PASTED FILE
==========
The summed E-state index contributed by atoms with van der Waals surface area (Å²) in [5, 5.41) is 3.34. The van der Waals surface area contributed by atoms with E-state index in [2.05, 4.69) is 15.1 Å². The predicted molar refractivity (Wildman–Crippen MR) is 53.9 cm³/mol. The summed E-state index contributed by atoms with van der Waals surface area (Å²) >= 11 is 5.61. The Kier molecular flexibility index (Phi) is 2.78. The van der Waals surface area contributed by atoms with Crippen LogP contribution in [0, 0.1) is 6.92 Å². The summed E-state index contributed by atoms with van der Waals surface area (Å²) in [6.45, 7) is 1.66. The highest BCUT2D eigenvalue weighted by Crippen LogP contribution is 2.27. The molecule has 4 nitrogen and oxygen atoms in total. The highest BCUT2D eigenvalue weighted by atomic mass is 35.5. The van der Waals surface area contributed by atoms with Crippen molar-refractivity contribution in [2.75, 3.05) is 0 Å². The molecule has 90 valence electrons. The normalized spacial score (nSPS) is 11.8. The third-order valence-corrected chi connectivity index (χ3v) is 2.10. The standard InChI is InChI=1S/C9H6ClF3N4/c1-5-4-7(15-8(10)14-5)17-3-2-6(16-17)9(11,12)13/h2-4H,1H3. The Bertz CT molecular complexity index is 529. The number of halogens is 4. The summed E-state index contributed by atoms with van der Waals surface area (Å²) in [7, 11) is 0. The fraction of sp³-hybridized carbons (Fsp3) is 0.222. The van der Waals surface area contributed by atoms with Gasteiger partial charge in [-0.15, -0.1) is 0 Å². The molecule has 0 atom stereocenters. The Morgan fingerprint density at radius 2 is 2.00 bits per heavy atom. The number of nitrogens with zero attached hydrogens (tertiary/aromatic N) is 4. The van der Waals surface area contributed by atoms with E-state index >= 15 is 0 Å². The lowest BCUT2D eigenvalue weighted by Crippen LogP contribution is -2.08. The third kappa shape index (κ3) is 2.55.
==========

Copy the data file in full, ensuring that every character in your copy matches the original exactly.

The summed E-state index contributed by atoms with van der Waals surface area (Å²) in [5, 5.41) is 3.34. The van der Waals surface area contributed by atoms with E-state index in [2.05, 4.69) is 15.1 Å². The predicted molar refractivity (Wildman–Crippen MR) is 53.9 cm³/mol. The summed E-state index contributed by atoms with van der Waals surface area (Å²) >= 11 is 5.61. The Kier molecular flexibility index (Phi) is 2.78. The van der Waals surface area contributed by atoms with Crippen LogP contribution in [0, 0.1) is 6.92 Å². The summed E-state index contributed by atoms with van der Waals surface area (Å²) in [6.45, 7) is 1.66. The highest BCUT2D eigenvalue weighted by Crippen LogP contribution is 2.27. The molecule has 4 nitrogen and oxygen atoms in total. The highest BCUT2D eigenvalue weighted by atomic mass is 35.5. The van der Waals surface area contributed by atoms with Crippen molar-refractivity contribution in [2.75, 3.05) is 0 Å². The molecule has 90 valence electrons. The normalized spacial score (nSPS) is 11.8. The third-order valence-corrected chi connectivity index (χ3v) is 2.10. The standard InChI is InChI=1S/C9H6ClF3N4/c1-5-4-7(15-8(10)14-5)17-3-2-6(16-17)9(11,12)13/h2-4H,1H3. The Bertz CT molecular complexity index is 529. The number of halogens is 4. The summed E-state index contributed by atoms with van der Waals surface area (Å²) in [7, 11) is 0. The fraction of sp³-hybridized carbons (Fsp3) is 0.222. The van der Waals surface area contributed by atoms with Gasteiger partial charge in [-0.15, -0.1) is 0 Å². The molecule has 0 atom stereocenters. The Morgan fingerprint density at radius 2 is 2.00 bits per heavy atom. The number of nitrogens with zero attached hydrogens (tertiary/aromatic N) is 4. The van der Waals surface area contributed by atoms with E-state index >= 15 is 0 Å². The lowest BCUT2D eigenvalue weighted by Crippen LogP contribution is -2.08. The third kappa shape index (κ3) is 2.55.